Valuation (pre- and post-money) and price
If you are seeking financing as a start-up founder, the valuation of your company that is agreed upon with the investor will determine the percentage of the company that you are selling (i.e. your dilution). Understanding the concepts of "pre-money valuation" and "post-money valuation" is crucial.
Pre-money valuation is the estimated value of a company before it receives any external investment. For example, if a start-up has a pre-money valuation of EUR 3m and an investor invests EUR 1m, the post-money valuation would be EUR 4m. The investor now owns 25 % of the company (1/4) and the founder or founders still own 75 %.
Post-money valuation is the value of a company after it receives external investment. It is simply the pre-money valuation plus the amount invested by the investor. In the above example, the post-money valuation of the start-up after the investment is EUR 4m. If the investor had invested EUR 1.5m, the post-money valuation would be EUR 4.5m. The investor would now own 33.33 % of the company (1.5/4.5), and the founders would own 66.67 %. In such a scenario, the founders sell more shares in the company and thus get more diluted.
Why pre- and post-money valuation matter and employee option pool
Knowing the pre- and post-money valuation is important because it affects the ownership percentage of the investor and founders after the investment. Always clearly communicate whether you are talking about pre- or post-money valuation and request the investor to be clear and transparent about this. If founders talk with an investor about a EUR 3m investment at a EUR 10m valuation, it is a significant difference whether EUR 10m is meant pre- or post-money. If pre-money is meant, the founders would sell only 23.08 % of the company (3/13). However, if post-money is meant, the founders would sell 30 % of the company (3/10). This is a huge difference.
Side note: Sometimes founders will come across a pre-money valuation, but an investor will at the same time request a new employee option pool (i.e. virtual equity that is reserved to incentivise employees). Let's look again at our previous example: if you agree on a EUR 3m investment at a EUR 10m post-money valuation, but the investor additionally requests a 10 % employee option pool, the founders would end up with an ownership of only 60 % (instead of 70 % without the employee option pool). Although the post-money valuation for the financing round will remain the same (in the above example EUR 10m) the requirement for a 10 % employee option pool will have a significant impact on the valuation and the ownership of the founders.
Price per share (nominal amount vs. contribution)
The price per share in a start-up financing round tells you (at least in relation to an Austrian limited liability company) how much EUR 1 of a fully diluted share capital of a company costs (see separate definition of fully diluted share capital). The price per share can be calculated by dividing the pre-money valuation by the fully diluted share capital of the company. For example, let's say a start-up has a pre-money valuation of EUR 4m and a fully diluted share capital of EUR 50,000. To calculate the price per share, we divide EUR 4m by EUR 50,000, which results in a price per share of EUR 80 (i.e. EUR 1 of the fully diluted share capital costs EUR 80). If an investor now wants to buy 20 % of the company, they must in total invest EUR 1m to get 20 % of a EUR 5m post-money valuation. At the same time the fully diluted share capital of the company needs to be increased by EUR 12,500 to EUR 62,500 (12,500 is again 20 % of 62,500).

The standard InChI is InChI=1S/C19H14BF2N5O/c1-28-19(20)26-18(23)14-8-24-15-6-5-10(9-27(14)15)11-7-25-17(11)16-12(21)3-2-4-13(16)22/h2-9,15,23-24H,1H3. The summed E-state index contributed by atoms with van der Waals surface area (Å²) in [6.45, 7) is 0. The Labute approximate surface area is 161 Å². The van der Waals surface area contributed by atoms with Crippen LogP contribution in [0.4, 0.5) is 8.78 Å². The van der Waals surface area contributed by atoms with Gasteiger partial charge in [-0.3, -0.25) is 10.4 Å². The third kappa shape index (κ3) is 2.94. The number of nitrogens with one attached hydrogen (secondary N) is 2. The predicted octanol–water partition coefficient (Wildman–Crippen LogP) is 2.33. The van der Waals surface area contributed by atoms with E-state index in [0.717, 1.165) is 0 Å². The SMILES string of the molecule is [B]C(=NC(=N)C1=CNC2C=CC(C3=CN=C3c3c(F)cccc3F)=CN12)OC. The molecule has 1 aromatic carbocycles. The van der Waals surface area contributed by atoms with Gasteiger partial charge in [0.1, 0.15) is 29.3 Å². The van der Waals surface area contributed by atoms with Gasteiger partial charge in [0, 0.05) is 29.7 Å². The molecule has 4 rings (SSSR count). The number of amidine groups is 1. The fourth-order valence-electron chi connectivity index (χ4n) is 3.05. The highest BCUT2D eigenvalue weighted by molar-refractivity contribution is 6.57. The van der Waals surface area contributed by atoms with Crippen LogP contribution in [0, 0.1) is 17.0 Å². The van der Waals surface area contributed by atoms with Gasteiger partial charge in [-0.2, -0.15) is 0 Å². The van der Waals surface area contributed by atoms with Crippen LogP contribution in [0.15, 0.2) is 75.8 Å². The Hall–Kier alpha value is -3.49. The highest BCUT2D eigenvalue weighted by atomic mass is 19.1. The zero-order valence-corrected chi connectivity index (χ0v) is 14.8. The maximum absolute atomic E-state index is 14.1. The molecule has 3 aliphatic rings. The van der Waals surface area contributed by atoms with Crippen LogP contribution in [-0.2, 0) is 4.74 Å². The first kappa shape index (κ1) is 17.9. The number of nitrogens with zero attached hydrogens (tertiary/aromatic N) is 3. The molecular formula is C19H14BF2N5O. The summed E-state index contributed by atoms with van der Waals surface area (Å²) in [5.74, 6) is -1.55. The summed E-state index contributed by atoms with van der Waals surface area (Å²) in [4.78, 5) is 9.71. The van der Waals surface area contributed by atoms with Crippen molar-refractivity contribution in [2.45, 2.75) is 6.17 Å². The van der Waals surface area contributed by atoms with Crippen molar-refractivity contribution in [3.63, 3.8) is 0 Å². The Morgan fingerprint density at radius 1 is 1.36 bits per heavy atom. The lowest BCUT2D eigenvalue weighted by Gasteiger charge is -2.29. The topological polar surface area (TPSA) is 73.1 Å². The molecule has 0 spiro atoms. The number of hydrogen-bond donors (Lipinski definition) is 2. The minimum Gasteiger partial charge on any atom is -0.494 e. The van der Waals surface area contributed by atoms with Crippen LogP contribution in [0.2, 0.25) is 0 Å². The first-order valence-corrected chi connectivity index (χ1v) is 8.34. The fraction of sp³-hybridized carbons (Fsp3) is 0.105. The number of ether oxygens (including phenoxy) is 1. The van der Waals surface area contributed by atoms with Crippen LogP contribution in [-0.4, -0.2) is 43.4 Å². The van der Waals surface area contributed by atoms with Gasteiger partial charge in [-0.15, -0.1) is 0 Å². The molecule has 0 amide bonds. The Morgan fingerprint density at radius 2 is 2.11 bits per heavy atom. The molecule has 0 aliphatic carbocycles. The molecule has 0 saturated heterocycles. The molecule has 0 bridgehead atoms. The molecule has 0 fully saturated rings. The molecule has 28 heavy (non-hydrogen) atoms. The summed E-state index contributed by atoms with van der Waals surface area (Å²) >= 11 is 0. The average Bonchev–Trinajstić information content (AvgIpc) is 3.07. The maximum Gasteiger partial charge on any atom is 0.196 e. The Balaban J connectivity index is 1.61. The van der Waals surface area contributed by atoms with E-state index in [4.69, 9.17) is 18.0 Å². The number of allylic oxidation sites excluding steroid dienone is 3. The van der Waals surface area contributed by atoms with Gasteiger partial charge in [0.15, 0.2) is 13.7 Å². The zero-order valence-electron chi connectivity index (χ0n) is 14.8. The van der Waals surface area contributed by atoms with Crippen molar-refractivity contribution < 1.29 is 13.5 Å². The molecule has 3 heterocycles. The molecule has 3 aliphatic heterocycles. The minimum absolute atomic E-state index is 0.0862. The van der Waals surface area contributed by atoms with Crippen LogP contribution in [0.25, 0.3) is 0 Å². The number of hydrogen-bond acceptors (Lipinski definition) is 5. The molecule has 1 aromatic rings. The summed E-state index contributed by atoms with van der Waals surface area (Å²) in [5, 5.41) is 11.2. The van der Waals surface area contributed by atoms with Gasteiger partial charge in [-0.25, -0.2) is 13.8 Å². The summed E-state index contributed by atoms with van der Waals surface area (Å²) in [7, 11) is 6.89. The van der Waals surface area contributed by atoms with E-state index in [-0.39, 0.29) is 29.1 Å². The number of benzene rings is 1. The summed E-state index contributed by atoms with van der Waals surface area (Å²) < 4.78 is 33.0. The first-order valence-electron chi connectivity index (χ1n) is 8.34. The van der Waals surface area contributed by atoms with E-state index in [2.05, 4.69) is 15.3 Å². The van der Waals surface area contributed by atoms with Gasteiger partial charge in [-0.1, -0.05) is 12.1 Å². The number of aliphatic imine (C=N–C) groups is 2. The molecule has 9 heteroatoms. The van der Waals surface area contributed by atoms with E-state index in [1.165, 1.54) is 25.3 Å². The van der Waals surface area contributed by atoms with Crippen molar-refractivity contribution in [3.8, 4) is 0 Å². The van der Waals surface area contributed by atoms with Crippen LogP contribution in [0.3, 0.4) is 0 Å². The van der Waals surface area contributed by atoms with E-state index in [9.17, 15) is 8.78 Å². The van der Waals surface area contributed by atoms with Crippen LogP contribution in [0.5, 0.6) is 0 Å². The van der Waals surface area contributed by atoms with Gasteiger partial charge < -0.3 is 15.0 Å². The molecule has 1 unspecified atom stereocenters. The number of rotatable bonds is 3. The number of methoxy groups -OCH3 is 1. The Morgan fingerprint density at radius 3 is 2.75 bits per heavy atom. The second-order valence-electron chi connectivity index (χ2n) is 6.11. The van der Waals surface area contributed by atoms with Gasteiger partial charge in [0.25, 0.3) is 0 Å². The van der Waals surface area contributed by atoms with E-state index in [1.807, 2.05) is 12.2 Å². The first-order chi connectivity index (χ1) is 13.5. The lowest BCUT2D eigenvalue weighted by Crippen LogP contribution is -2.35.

In Austrian VC deals, the payment of the investment amount (EUR 1m in the above example) is typically split as follows:
In a first step the nominal amount is paid (in the above example: EUR 12,500) and in a second step the remaining amount (in the above example: EUR 987,500) is paid as a shareholder contribution. Here it is often a matter of negotiation whether the shareholder contribution is due immediately or only upon registration of the capital increase. Ultimately, it is a question of risk bearing, since in Austria shares are only created upon registration in the commercial register.
Legal vs. fully diluted share capital
In an Austrian limited liability company, the legal share capital and the fully diluted share capital represent various aspects of the company's ownership structure.
Legal share capital
The legal share capital refers to the total amount of capital that has been subscribed by the shareholders, paid into the company's account and registered with the commercial register. It is also the amount that is stated in the company's articles of association and it is fixed, meaning that it cannot be changed without amending the articles. The legal share capital reflects the legal ownership percentage of each shareholder in the company.
Fully diluted share capital
On the other hand, the fully diluted share capital refers to the total number of all outstanding (virtual) options, warrants, phantom shares or other rights convertible into shares. This considers any potential dilution of ownership that may occur because of these instruments. The fully diluted share capital is used to calculate the company's market capitalisation and to determine the economic ownership percentage of each shareholder in the company.
In summary, the legal share capital represents the fixed amount of capital that has been paid into the company by shareholders, while the fully diluted share capital considers the potential dilution of ownership that may occur because of outstanding instruments.